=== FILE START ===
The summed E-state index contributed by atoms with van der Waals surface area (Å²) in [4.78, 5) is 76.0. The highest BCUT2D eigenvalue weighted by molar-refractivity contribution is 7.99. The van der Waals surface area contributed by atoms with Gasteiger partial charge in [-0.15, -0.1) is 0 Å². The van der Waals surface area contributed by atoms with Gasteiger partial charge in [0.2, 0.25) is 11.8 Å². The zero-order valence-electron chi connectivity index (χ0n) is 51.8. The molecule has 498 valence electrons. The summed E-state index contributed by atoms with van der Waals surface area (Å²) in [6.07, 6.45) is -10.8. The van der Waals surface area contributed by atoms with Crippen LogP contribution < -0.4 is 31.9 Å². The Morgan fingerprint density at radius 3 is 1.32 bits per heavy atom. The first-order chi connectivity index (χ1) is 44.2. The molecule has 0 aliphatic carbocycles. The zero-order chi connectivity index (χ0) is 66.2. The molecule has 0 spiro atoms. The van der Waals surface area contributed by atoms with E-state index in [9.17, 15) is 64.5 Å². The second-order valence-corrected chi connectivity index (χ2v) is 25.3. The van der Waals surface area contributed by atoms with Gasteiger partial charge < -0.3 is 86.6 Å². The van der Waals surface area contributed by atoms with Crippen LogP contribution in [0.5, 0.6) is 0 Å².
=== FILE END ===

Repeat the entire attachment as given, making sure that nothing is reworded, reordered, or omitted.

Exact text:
The summed E-state index contributed by atoms with van der Waals surface area (Å²) in [4.78, 5) is 76.0. The highest BCUT2D eigenvalue weighted by molar-refractivity contribution is 7.99. The van der Waals surface area contributed by atoms with Gasteiger partial charge in [-0.15, -0.1) is 0 Å². The van der Waals surface area contributed by atoms with Gasteiger partial charge in [0.2, 0.25) is 11.8 Å². The zero-order valence-electron chi connectivity index (χ0n) is 51.8. The molecule has 498 valence electrons. The summed E-state index contributed by atoms with van der Waals surface area (Å²) in [6.07, 6.45) is -10.8. The van der Waals surface area contributed by atoms with Crippen LogP contribution < -0.4 is 31.9 Å². The Morgan fingerprint density at radius 3 is 1.32 bits per heavy atom. The first-order chi connectivity index (χ1) is 44.2. The molecule has 0 aliphatic carbocycles. The zero-order chi connectivity index (χ0) is 66.2. The molecule has 0 spiro atoms. The van der Waals surface area contributed by atoms with E-state index in [9.17, 15) is 64.5 Å². The second-order valence-corrected chi connectivity index (χ2v) is 25.3. The van der Waals surface area contributed by atoms with Gasteiger partial charge < -0.3 is 86.6 Å². The van der Waals surface area contributed by atoms with Crippen LogP contribution in [0.5, 0.6) is 0 Å².